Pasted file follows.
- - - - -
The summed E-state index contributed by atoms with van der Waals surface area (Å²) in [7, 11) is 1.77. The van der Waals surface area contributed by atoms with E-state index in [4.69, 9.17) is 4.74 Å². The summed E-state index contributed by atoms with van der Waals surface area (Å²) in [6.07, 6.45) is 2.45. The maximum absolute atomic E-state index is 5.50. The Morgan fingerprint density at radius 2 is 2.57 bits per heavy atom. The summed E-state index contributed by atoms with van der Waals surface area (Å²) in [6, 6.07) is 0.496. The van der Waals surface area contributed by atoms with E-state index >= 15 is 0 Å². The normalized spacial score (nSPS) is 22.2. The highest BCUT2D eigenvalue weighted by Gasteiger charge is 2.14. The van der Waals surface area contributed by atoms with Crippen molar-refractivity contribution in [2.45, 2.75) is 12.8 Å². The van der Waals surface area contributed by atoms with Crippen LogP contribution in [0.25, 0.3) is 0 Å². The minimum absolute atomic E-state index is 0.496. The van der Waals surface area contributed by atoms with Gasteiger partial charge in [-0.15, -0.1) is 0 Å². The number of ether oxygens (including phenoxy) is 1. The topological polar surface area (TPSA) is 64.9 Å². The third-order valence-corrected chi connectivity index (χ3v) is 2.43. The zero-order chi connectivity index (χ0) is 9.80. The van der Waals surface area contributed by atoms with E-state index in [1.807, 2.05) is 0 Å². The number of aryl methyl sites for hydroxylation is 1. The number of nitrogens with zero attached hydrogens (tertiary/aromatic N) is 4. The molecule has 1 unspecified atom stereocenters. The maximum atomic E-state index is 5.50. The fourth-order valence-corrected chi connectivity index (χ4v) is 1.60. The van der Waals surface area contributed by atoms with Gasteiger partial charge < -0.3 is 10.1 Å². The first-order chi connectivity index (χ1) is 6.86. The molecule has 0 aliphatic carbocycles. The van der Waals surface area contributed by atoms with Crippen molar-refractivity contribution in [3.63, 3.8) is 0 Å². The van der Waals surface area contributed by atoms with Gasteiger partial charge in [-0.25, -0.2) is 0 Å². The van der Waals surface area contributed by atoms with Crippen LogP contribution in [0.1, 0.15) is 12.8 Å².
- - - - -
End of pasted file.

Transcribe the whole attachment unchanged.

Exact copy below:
The summed E-state index contributed by atoms with van der Waals surface area (Å²) in [7, 11) is 1.77. The van der Waals surface area contributed by atoms with E-state index in [4.69, 9.17) is 4.74 Å². The summed E-state index contributed by atoms with van der Waals surface area (Å²) in [6.07, 6.45) is 2.45. The maximum absolute atomic E-state index is 5.50. The Morgan fingerprint density at radius 2 is 2.57 bits per heavy atom. The summed E-state index contributed by atoms with van der Waals surface area (Å²) in [6, 6.07) is 0.496. The van der Waals surface area contributed by atoms with E-state index >= 15 is 0 Å². The normalized spacial score (nSPS) is 22.2. The highest BCUT2D eigenvalue weighted by Gasteiger charge is 2.14. The van der Waals surface area contributed by atoms with Crippen molar-refractivity contribution in [2.45, 2.75) is 12.8 Å². The van der Waals surface area contributed by atoms with Crippen LogP contribution in [0.25, 0.3) is 0 Å². The minimum absolute atomic E-state index is 0.496. The van der Waals surface area contributed by atoms with Gasteiger partial charge in [-0.15, -0.1) is 0 Å². The number of ether oxygens (including phenoxy) is 1. The topological polar surface area (TPSA) is 64.9 Å². The third-order valence-corrected chi connectivity index (χ3v) is 2.43. The zero-order chi connectivity index (χ0) is 9.80. The van der Waals surface area contributed by atoms with E-state index in [1.807, 2.05) is 0 Å². The number of aryl methyl sites for hydroxylation is 1. The number of nitrogens with zero attached hydrogens (tertiary/aromatic N) is 4. The molecule has 1 unspecified atom stereocenters. The maximum atomic E-state index is 5.50. The fourth-order valence-corrected chi connectivity index (χ4v) is 1.60. The van der Waals surface area contributed by atoms with Gasteiger partial charge < -0.3 is 10.1 Å². The first-order chi connectivity index (χ1) is 6.86. The molecule has 0 aliphatic carbocycles. The van der Waals surface area contributed by atoms with Crippen molar-refractivity contribution in [3.63, 3.8) is 0 Å². The van der Waals surface area contributed by atoms with Gasteiger partial charge in [-0.25, -0.2) is 0 Å². The van der Waals surface area contributed by atoms with Crippen LogP contribution in [0.1, 0.15) is 12.8 Å².